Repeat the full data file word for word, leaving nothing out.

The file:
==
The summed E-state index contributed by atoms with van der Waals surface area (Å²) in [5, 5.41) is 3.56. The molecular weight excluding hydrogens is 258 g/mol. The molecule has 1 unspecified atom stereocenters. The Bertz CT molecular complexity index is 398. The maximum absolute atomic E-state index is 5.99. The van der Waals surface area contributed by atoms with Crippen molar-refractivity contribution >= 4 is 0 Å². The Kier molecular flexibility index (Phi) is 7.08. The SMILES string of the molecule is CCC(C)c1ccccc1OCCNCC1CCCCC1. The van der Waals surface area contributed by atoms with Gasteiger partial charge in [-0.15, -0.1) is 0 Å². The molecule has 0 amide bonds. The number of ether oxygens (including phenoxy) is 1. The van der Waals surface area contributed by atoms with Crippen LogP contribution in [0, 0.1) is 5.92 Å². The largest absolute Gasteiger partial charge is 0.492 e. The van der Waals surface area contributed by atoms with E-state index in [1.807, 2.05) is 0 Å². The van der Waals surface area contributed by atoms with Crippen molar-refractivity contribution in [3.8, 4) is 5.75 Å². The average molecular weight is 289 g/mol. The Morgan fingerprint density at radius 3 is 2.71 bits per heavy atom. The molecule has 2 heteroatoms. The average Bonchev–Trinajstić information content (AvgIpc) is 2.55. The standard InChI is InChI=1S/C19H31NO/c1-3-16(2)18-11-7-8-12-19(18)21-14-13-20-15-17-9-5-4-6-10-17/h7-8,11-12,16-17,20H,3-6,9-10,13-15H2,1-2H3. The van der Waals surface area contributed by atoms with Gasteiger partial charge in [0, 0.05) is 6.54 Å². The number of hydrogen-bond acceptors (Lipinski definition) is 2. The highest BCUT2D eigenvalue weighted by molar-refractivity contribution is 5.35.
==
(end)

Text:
The summed E-state index contributed by atoms with van der Waals surface area (Å²) in [5, 5.41) is 3.56. The molecular weight excluding hydrogens is 258 g/mol. The molecule has 1 unspecified atom stereocenters. The Bertz CT molecular complexity index is 398. The maximum absolute atomic E-state index is 5.99. The van der Waals surface area contributed by atoms with Crippen molar-refractivity contribution >= 4 is 0 Å². The Kier molecular flexibility index (Phi) is 7.08. The SMILES string of the molecule is CCC(C)c1ccccc1OCCNCC1CCCCC1. The van der Waals surface area contributed by atoms with Gasteiger partial charge in [-0.15, -0.1) is 0 Å². The molecule has 0 amide bonds. The number of ether oxygens (including phenoxy) is 1. The van der Waals surface area contributed by atoms with Crippen LogP contribution in [0, 0.1) is 5.92 Å². The largest absolute Gasteiger partial charge is 0.492 e. The van der Waals surface area contributed by atoms with E-state index in [1.807, 2.05) is 0 Å². The van der Waals surface area contributed by atoms with Crippen molar-refractivity contribution in [3.8, 4) is 5.75 Å². The average molecular weight is 289 g/mol. The Morgan fingerprint density at radius 3 is 2.71 bits per heavy atom. The molecule has 2 heteroatoms. The average Bonchev–Trinajstić information content (AvgIpc) is 2.55. The standard InChI is InChI=1S/C19H31NO/c1-3-16(2)18-11-7-8-12-19(18)21-14-13-20-15-17-9-5-4-6-10-17/h7-8,11-12,16-17,20H,3-6,9-10,13-15H2,1-2H3. The van der Waals surface area contributed by atoms with Gasteiger partial charge in [0, 0.05) is 6.54 Å². The number of hydrogen-bond acceptors (Lipinski definition) is 2. The highest BCUT2D eigenvalue weighted by molar-refractivity contribution is 5.35.